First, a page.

I probably thought I was cool not to go gaga over the stars but there was something deeper at play. I obviously thought I was less than them in some way. I didn’t hold myself in high enough esteem. I’d always found it difficult to be myself around celebrities, attractive guys and even certain teachers. So I ignored or avoided them and became tongue-tied when I found myself in their company. I was closing myself off to a sizeable chunk of the population.
A couple of weeks ago, dating coach Matthew Hussey was interviewed on the Ray D’Arcy Show. Matthew advises people to engage with the human race by chatting up service staff and striking up conversations with customers in the coffee queue or at the gym. He advocates giving compliments and completing random acts of kindness. He tells people to make eye contact and smile. While Matthew is speaking about getting dates, I feel this can be done by everyone. Since I listened to that interview, I’ve been making an effort to follow these tips. And it’s made my days brighter, lighter and much more interesting. Also, once you’re more confident and used to chatting to lots of people, it will come more naturally when you’re faced with someone you fancy or admire.
As we were leaving the back stage area, I remembered Matthew’s words. One of the bands had started messing about on stage. I made a comment and a bit of banter ensued. When we jumped off stage, the band members shook my hand, asked for my name and I told them how great they were. They were just nice, normal, humble guys who delighted in the positive feedback and seemed surprised when we weren’t staying for another drink. It was that easy!
Today I pulled a card from one of Louise L. Hay’s decks. It read: “I am neither too little nor too much, and I do not have to prove myself to anyone.” How very apt.
Here’s one of the tunes Everything Everything rocked last night. Imagine a whole venue singing along to these lyrics… You wouldn’t want to be taking yourself too seriously. And from now on, I won’t.
Posted in Modern Society
Tagged attraction, backstage, band, celebrities, celebrity, communication, concert, confidence, dating, dating coach, everything everything, famous, fans, fear, gig, glasgow!, human race, humanity, i can do it, louise l. hay, love, matthew hussey, music, partner, people, post war years, ray d'arcy show, robert holden, romance, self-esteem, suffragette suffragette, today fm, wayne dyer, whelans
There is no better spiritual practice than doing the things that make you happy. Happiness is your meditation, your mantra, your prayer. Laughter is your therapy, your medicine, your exercise. Self-love is the only diet you need, the best relationship you can have, and the greatest education you can undertake.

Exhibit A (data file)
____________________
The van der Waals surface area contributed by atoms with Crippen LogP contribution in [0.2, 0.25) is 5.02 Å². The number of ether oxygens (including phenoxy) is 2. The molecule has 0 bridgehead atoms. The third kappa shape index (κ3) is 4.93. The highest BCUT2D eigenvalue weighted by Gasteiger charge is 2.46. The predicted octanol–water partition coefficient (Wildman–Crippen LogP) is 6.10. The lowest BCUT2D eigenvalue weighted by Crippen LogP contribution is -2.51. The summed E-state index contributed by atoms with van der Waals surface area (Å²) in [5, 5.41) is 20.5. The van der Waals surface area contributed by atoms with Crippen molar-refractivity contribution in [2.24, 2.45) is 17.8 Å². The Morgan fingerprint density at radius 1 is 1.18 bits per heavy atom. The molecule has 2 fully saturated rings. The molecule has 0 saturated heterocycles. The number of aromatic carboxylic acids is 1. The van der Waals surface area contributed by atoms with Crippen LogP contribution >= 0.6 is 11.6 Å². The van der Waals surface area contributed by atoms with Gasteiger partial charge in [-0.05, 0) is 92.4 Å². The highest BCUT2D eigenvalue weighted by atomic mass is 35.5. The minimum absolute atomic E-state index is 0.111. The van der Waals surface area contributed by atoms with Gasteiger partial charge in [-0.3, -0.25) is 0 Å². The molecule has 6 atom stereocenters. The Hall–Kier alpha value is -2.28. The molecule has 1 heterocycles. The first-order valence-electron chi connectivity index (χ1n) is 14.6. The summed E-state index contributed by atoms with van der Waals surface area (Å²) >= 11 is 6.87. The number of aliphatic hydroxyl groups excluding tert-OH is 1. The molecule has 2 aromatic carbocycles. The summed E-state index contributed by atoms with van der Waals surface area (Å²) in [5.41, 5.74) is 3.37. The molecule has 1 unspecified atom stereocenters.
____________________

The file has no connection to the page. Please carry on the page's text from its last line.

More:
You don’t need rules, regulations and hardship to achieve happiness. Do what you love. Live your joy, your enthusiasm, your inspiration. Anita Moorjani tells us to be ourselves, recognise our magnificence, and live our lives fearlessly. There is no better message. It is so simple. If we understood this on a deep level and really believed it, we would never need another self-help book.
Robert Holden said: “You will never become happy. You can only be happy.” Stop striving for happiness. Be it. Don’t wait until you’re on holiday or in a relationship or earning enough money before you’ll allow yourself to feel happy. As the old adage goes, “There’s no time like the present.” I say, There’s no time but the present. So give yourself the gift of happiness right now.
Life doesn’t have to be as difficult as we make it out to be. If your raw food diet is making you miserable, the thought of meditating for an hour is bringing you out in a sweat, your stack of still-to-read self-help books is putting you under pressure, and the gym is about as alluring as a garlic-smothered crucifix would be to a vampire, give yourself a break.
Wander around the library and treat yourself to that novel everyone’s been raving about. Bake carrot cake muffins. Dance. Sing. Paint. Swim in the river and feast your eyes on the ocean. Travel to foreign cities and sample their culture, their language, their cafés. Give someone a hug. A real hug. Spend time with friends and be present with them. Laugh. Cry. Play with your children. Light a fire and watch a wonderful movie with a sweet mug of tea. Go hiking in the mountains. This is your life. Be yourself and do it your way. Love it. Live it. Do it now.
Posted in Spirituality, Uncategorized
Tagged anita moorjani, being present, diet, family, friends, fun, happiness, hardship, health, laughter, life, love, meditation, robert holden, self-help, self-love, spirituality